Players actions are made to be further unique through Leaders, which provide buffs to Legions on the board, and feature special actions that can be performed once per turn. Additionally, players unlock new characters or versions of characters through a variety of flavorful ways. For example, Paul becomes Paul Muad’Dib once the Atreides player scores at least 3 points in the Kwisatz Haderach point track, and it so happens that the Prescience card, “Paul Drinks the Water of Life,” scores you 3 Kwisatz Haderach points! Now the player has the option to use his unique ability to do a Desert Action first to prime a Legion’s move or attack via sandriding!

Once both players are out of action dice, the dangers of the desert beat down on the Harkonnen player. Sandworms can emerge from Wormsign tokens to attack isolated Legions and Harvesters, and Legions caught in the deserts are attacked by desert storms. Any remaining Harvesters then gather up the spice, with which the Harkonnen player spends on keeping the Spacing Guild, CHOAM, and Landsraad satisfied. Then the Atreides player checks to see if they won before moving into a new round.

The Spice Must Flow board; the CHOAM is not happy and the Harkonnen player loses 2 action dice along with an imposed ban

An example of an Atreides secret objective


I love Dune: War for Arrakis. The rounds are structured fairly straightforwardly with an engaging alternating activation system while providing depth through the asymmetrical nature of the factions and the tactical decisions you must make through the dice you are dealt. The Spice Harvesters and Wormsign tokens also offer ways for each player to mess with each other’s long term game plans which is deeply appreciated for a war game such as this. Spice Harvesters can be attacked to prevent spice harvesting which may limit the Harkonnen player’s action economy in future rounds, and the Harkonnen player can step onto Wormsigns to potentially disrupt a long sandriding path the Atreides player was planning around.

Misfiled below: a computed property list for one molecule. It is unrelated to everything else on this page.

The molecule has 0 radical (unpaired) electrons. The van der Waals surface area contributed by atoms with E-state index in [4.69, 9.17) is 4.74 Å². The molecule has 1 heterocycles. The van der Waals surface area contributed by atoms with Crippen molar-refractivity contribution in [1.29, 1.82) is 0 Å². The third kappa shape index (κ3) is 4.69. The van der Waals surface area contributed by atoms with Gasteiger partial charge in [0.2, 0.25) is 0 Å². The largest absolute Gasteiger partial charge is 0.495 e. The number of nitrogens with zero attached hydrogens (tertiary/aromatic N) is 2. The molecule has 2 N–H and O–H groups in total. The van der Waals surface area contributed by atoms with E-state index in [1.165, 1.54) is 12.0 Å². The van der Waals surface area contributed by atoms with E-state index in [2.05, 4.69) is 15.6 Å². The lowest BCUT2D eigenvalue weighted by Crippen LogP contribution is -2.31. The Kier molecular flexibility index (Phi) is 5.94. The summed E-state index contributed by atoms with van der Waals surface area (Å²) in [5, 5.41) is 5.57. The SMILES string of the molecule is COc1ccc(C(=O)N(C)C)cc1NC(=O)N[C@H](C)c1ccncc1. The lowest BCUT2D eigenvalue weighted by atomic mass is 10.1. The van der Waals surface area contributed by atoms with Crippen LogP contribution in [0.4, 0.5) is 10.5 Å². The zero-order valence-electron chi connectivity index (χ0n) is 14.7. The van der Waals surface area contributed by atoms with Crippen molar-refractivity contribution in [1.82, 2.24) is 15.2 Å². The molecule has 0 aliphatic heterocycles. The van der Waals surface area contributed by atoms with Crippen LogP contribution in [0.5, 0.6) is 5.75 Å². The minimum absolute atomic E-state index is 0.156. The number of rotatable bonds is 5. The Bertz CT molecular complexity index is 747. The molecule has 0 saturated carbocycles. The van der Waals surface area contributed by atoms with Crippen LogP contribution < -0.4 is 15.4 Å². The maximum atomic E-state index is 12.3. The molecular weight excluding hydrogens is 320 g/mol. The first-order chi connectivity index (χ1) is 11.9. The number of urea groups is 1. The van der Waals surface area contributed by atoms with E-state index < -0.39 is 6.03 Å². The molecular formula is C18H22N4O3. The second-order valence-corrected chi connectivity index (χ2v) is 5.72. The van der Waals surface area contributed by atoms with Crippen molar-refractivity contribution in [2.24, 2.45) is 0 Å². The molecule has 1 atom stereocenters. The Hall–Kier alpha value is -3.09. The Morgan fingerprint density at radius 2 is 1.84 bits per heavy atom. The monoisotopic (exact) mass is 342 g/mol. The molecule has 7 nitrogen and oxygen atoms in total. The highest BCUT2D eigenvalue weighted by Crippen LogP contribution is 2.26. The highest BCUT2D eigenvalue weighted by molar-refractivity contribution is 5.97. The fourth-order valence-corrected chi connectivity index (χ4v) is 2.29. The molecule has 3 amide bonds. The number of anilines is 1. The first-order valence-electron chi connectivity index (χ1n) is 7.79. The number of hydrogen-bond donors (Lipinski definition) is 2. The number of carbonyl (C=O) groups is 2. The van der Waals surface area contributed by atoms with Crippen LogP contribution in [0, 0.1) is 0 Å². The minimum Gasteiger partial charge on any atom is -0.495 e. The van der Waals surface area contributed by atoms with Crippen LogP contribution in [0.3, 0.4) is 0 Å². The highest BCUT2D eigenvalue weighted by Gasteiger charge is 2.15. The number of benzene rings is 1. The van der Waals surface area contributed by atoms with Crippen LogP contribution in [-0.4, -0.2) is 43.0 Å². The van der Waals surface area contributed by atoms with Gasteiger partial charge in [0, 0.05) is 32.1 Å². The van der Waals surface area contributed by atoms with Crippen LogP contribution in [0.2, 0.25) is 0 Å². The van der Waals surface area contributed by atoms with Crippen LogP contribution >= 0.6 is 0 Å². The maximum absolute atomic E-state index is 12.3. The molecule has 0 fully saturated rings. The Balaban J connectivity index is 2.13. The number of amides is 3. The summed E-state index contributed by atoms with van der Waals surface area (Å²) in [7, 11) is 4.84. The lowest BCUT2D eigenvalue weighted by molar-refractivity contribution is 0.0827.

While I am fairly new to Dune as a setting, Dune: War for Arrakis is a fantastic union of gameplay and flavor according to my somewhat limited knowledge, and according to my Dune-loving friend who played with me. The lore moments represented in the Prescience cards make you feel like you’re playing out the story while the spice harvesting embodies the pressure of the greater Imperium on the Harkonnen House. When characters are replaced by new characters—such as when Feyd Rautha replaces Beast Rabban—you are given not only progression of gameplay, but a sense of narrative progression. And when you attack via sandriding with Stilgar and Paul, sometimes you can’t help but shout, “Lisan Al Gaib!”

The miniatures themselves are also an attraction for me. While the designers could’ve implemented tokens for all the Units, miniatures impose a greater presence on the board. This is particularly true with the Leaders, Vehicles, and especially the sandworms which I find to be very fun to look at and pick up.

Furthermore, if you find yourself loving this game, the Spacing Guild expansion adds more depth to the spice harvesting aspect of the game. When spending spice on the Imperium factions as the Harkonnen player, or when attacking a Spice Harvester as the Atreides player, you can take an “Imperium Action.” These Actions allow the player to either move their Spacing Guild Heighliner closer to Arrakis, or add Landsraad Troops or CHOAM Frigates to their Spacing Guild Heighliner. Once their Heighliner reaches Arrakis, it deploys their load, giving the player huge benefits for the round via their accumulated Units and Frigates. As a result, spice harvesting becomes a more competitive aspect both players must consider.

Dune: War of Arrakis is definitely not for everyone due to the space, time, and attention it demands. However, these aspects also contribute towards memorable gaming experiences. The space and time emulate the scale of the War for Arrakis, and despite the playtime, the game never has a dull moment due to the back and forth moments and the unique player interactions that arise from the unique mechanics of each faction. As a result, the game designers have made an engaging, attractive, and flavorful game. I would especially recommend this game to people who want to emulate Dune as a wargame. And I would recommend Dune: War for Arrakis to friends or couples that want a competitive game they can really sink their teeth into.

Dune: War for Arrakis is available now from our webstore.

Dune: War for Arrakis